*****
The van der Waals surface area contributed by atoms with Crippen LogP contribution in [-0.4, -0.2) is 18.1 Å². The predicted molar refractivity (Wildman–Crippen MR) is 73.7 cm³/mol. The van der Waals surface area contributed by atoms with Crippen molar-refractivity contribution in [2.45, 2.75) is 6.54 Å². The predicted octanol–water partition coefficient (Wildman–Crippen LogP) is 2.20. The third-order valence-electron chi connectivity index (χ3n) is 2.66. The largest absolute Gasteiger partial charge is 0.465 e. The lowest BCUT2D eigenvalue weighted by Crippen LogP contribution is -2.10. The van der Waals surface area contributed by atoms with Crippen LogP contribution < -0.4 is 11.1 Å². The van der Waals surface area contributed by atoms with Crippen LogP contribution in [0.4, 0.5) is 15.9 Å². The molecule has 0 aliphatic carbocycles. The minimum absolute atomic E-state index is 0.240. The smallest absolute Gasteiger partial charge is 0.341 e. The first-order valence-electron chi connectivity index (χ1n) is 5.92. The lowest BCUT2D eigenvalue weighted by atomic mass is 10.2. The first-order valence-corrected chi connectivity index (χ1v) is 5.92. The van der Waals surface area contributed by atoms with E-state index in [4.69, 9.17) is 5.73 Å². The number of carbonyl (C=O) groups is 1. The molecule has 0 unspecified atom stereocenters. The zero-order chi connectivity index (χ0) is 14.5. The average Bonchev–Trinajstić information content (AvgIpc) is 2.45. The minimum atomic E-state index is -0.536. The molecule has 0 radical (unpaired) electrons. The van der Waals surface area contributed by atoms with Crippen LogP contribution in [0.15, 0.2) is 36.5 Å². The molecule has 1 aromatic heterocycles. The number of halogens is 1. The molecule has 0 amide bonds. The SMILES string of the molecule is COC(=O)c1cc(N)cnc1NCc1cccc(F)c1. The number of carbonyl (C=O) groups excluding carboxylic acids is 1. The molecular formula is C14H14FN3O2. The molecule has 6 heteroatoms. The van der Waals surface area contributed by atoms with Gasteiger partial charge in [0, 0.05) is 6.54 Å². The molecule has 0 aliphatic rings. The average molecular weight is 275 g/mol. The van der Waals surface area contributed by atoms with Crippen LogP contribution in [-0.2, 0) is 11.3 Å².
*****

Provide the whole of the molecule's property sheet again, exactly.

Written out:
The van der Waals surface area contributed by atoms with Crippen LogP contribution in [-0.4, -0.2) is 18.1 Å². The predicted molar refractivity (Wildman–Crippen MR) is 73.7 cm³/mol. The van der Waals surface area contributed by atoms with Crippen molar-refractivity contribution in [2.45, 2.75) is 6.54 Å². The predicted octanol–water partition coefficient (Wildman–Crippen LogP) is 2.20. The third-order valence-electron chi connectivity index (χ3n) is 2.66. The largest absolute Gasteiger partial charge is 0.465 e. The lowest BCUT2D eigenvalue weighted by Crippen LogP contribution is -2.10. The van der Waals surface area contributed by atoms with Crippen LogP contribution < -0.4 is 11.1 Å². The van der Waals surface area contributed by atoms with Crippen LogP contribution in [0.4, 0.5) is 15.9 Å². The molecule has 0 aliphatic carbocycles. The minimum absolute atomic E-state index is 0.240. The smallest absolute Gasteiger partial charge is 0.341 e. The first-order valence-electron chi connectivity index (χ1n) is 5.92. The lowest BCUT2D eigenvalue weighted by atomic mass is 10.2. The first-order valence-corrected chi connectivity index (χ1v) is 5.92. The van der Waals surface area contributed by atoms with E-state index in [4.69, 9.17) is 5.73 Å². The number of carbonyl (C=O) groups is 1. The molecule has 0 unspecified atom stereocenters. The zero-order chi connectivity index (χ0) is 14.5. The average Bonchev–Trinajstić information content (AvgIpc) is 2.45. The minimum atomic E-state index is -0.536. The molecule has 0 radical (unpaired) electrons. The van der Waals surface area contributed by atoms with Crippen LogP contribution in [0.15, 0.2) is 36.5 Å². The molecule has 1 aromatic heterocycles. The number of halogens is 1. The molecule has 0 amide bonds. The SMILES string of the molecule is COC(=O)c1cc(N)cnc1NCc1cccc(F)c1. The number of carbonyl (C=O) groups excluding carboxylic acids is 1. The molecular formula is C14H14FN3O2. The molecule has 6 heteroatoms. The van der Waals surface area contributed by atoms with Gasteiger partial charge in [0, 0.05) is 6.54 Å². The molecule has 0 aliphatic rings. The average molecular weight is 275 g/mol. The van der Waals surface area contributed by atoms with Crippen LogP contribution in [-0.2, 0) is 11.3 Å².